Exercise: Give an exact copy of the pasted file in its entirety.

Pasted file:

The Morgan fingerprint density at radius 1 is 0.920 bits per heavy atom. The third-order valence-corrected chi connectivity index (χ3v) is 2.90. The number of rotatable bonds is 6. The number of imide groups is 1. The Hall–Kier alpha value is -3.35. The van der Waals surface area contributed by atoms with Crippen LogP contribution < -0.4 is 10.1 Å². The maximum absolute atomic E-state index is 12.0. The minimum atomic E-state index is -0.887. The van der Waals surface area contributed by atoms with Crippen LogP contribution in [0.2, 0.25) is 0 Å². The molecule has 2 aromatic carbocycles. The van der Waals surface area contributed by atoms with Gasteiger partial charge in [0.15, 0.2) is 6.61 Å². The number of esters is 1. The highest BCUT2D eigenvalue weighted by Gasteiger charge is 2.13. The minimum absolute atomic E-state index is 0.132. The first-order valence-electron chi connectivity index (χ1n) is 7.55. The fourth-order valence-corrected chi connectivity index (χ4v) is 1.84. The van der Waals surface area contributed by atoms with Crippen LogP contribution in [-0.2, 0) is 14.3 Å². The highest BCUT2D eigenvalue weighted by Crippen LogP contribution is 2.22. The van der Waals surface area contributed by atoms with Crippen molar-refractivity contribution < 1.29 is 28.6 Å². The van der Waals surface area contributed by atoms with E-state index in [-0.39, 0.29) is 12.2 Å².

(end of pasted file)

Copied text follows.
The Morgan fingerprint density at radius 1 is 0.920 bits per heavy atom. The third-order valence-corrected chi connectivity index (χ3v) is 2.90. The number of rotatable bonds is 6. The number of imide groups is 1. The Hall–Kier alpha value is -3.35. The van der Waals surface area contributed by atoms with Crippen LogP contribution < -0.4 is 10.1 Å². The maximum absolute atomic E-state index is 12.0. The minimum atomic E-state index is -0.887. The van der Waals surface area contributed by atoms with Crippen LogP contribution in [0.2, 0.25) is 0 Å². The molecule has 2 aromatic carbocycles. The van der Waals surface area contributed by atoms with Gasteiger partial charge in [0.15, 0.2) is 6.61 Å². The number of esters is 1. The highest BCUT2D eigenvalue weighted by Gasteiger charge is 2.13. The minimum absolute atomic E-state index is 0.132. The first-order valence-electron chi connectivity index (χ1n) is 7.55. The fourth-order valence-corrected chi connectivity index (χ4v) is 1.84. The van der Waals surface area contributed by atoms with Crippen LogP contribution in [-0.2, 0) is 14.3 Å². The highest BCUT2D eigenvalue weighted by Crippen LogP contribution is 2.22. The van der Waals surface area contributed by atoms with Crippen molar-refractivity contribution < 1.29 is 28.6 Å². The van der Waals surface area contributed by atoms with E-state index in [-0.39, 0.29) is 12.2 Å².